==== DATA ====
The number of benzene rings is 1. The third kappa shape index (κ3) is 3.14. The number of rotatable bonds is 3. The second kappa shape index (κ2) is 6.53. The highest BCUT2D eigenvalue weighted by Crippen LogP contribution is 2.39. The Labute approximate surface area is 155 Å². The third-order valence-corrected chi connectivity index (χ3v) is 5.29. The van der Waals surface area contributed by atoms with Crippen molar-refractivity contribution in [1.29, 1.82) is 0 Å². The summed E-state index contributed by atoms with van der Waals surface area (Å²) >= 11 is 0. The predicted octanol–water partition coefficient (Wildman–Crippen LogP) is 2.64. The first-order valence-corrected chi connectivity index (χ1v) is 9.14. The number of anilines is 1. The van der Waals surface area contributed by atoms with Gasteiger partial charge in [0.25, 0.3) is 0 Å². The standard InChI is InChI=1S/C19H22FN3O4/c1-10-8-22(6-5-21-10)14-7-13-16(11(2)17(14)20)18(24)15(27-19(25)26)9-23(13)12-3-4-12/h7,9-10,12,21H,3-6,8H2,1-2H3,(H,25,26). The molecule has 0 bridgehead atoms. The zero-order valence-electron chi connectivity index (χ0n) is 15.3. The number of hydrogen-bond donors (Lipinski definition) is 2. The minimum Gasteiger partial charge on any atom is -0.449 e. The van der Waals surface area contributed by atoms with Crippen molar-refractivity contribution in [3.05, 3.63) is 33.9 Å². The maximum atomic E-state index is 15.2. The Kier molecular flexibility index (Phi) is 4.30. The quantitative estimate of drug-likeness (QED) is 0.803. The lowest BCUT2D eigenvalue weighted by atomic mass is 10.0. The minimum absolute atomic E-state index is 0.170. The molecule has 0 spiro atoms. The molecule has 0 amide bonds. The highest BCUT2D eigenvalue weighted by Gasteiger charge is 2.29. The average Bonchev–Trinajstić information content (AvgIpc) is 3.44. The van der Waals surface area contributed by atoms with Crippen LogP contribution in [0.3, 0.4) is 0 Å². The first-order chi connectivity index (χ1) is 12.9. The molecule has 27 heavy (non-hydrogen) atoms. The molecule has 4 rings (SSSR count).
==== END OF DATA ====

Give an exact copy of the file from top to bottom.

The number of benzene rings is 1. The third kappa shape index (κ3) is 3.14. The number of rotatable bonds is 3. The second kappa shape index (κ2) is 6.53. The highest BCUT2D eigenvalue weighted by Crippen LogP contribution is 2.39. The Labute approximate surface area is 155 Å². The third-order valence-corrected chi connectivity index (χ3v) is 5.29. The van der Waals surface area contributed by atoms with Crippen molar-refractivity contribution in [1.29, 1.82) is 0 Å². The summed E-state index contributed by atoms with van der Waals surface area (Å²) >= 11 is 0. The predicted octanol–water partition coefficient (Wildman–Crippen LogP) is 2.64. The first-order valence-corrected chi connectivity index (χ1v) is 9.14. The number of anilines is 1. The van der Waals surface area contributed by atoms with Gasteiger partial charge in [0.25, 0.3) is 0 Å². The standard InChI is InChI=1S/C19H22FN3O4/c1-10-8-22(6-5-21-10)14-7-13-16(11(2)17(14)20)18(24)15(27-19(25)26)9-23(13)12-3-4-12/h7,9-10,12,21H,3-6,8H2,1-2H3,(H,25,26). The molecule has 0 bridgehead atoms. The zero-order valence-electron chi connectivity index (χ0n) is 15.3. The number of hydrogen-bond donors (Lipinski definition) is 2. The minimum Gasteiger partial charge on any atom is -0.449 e. The van der Waals surface area contributed by atoms with Crippen molar-refractivity contribution in [3.05, 3.63) is 33.9 Å². The maximum atomic E-state index is 15.2. The Kier molecular flexibility index (Phi) is 4.30. The quantitative estimate of drug-likeness (QED) is 0.803. The lowest BCUT2D eigenvalue weighted by atomic mass is 10.0. The minimum absolute atomic E-state index is 0.170. The molecule has 0 spiro atoms. The molecule has 0 amide bonds. The highest BCUT2D eigenvalue weighted by Gasteiger charge is 2.29. The average Bonchev–Trinajstić information content (AvgIpc) is 3.44. The van der Waals surface area contributed by atoms with Crippen LogP contribution in [0.3, 0.4) is 0 Å². The first-order chi connectivity index (χ1) is 12.9. The molecule has 27 heavy (non-hydrogen) atoms. The molecule has 4 rings (SSSR count).